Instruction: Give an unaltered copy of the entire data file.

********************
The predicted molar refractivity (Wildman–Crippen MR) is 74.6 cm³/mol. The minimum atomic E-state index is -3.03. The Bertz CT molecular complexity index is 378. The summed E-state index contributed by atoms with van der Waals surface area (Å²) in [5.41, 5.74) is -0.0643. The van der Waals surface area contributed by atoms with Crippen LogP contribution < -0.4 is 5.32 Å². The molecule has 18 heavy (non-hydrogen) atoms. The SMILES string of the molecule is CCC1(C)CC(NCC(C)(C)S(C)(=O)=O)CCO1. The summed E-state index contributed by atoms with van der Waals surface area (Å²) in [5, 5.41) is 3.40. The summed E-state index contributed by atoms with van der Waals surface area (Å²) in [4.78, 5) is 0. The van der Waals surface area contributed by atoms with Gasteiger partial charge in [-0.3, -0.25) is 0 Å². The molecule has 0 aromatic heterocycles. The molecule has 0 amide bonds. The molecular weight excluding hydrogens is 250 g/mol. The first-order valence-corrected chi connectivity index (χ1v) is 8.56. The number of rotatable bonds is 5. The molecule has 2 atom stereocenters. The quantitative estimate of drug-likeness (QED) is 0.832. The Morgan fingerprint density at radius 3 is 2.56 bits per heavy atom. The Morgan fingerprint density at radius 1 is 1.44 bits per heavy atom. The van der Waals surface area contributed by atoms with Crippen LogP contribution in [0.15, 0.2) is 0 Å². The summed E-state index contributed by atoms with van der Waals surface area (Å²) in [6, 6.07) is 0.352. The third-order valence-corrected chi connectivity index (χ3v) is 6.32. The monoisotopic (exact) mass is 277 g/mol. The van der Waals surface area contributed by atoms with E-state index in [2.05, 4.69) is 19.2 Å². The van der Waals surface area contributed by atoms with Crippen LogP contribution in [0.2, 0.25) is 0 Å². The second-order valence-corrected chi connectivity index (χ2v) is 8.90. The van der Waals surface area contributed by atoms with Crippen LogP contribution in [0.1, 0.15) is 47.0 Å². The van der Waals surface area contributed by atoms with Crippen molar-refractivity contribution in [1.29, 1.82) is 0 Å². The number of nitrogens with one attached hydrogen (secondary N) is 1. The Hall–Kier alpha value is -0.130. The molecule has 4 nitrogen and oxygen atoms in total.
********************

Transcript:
The predicted molar refractivity (Wildman–Crippen MR) is 74.6 cm³/mol. The minimum atomic E-state index is -3.03. The Bertz CT molecular complexity index is 378. The summed E-state index contributed by atoms with van der Waals surface area (Å²) in [5.41, 5.74) is -0.0643. The van der Waals surface area contributed by atoms with Crippen LogP contribution < -0.4 is 5.32 Å². The molecule has 18 heavy (non-hydrogen) atoms. The SMILES string of the molecule is CCC1(C)CC(NCC(C)(C)S(C)(=O)=O)CCO1. The summed E-state index contributed by atoms with van der Waals surface area (Å²) in [5, 5.41) is 3.40. The summed E-state index contributed by atoms with van der Waals surface area (Å²) in [4.78, 5) is 0. The van der Waals surface area contributed by atoms with Gasteiger partial charge in [-0.3, -0.25) is 0 Å². The molecule has 0 aromatic heterocycles. The molecule has 0 amide bonds. The molecular weight excluding hydrogens is 250 g/mol. The first-order valence-corrected chi connectivity index (χ1v) is 8.56. The number of rotatable bonds is 5. The molecule has 2 atom stereocenters. The quantitative estimate of drug-likeness (QED) is 0.832. The Morgan fingerprint density at radius 3 is 2.56 bits per heavy atom. The Morgan fingerprint density at radius 1 is 1.44 bits per heavy atom. The van der Waals surface area contributed by atoms with Crippen LogP contribution in [0.15, 0.2) is 0 Å². The summed E-state index contributed by atoms with van der Waals surface area (Å²) in [6, 6.07) is 0.352. The third-order valence-corrected chi connectivity index (χ3v) is 6.32. The monoisotopic (exact) mass is 277 g/mol. The van der Waals surface area contributed by atoms with E-state index in [2.05, 4.69) is 19.2 Å². The van der Waals surface area contributed by atoms with Crippen LogP contribution in [0.2, 0.25) is 0 Å². The second-order valence-corrected chi connectivity index (χ2v) is 8.90. The van der Waals surface area contributed by atoms with Crippen LogP contribution in [0.1, 0.15) is 47.0 Å². The van der Waals surface area contributed by atoms with Crippen molar-refractivity contribution in [1.29, 1.82) is 0 Å². The number of nitrogens with one attached hydrogen (secondary N) is 1. The Hall–Kier alpha value is -0.130. The molecule has 4 nitrogen and oxygen atoms in total.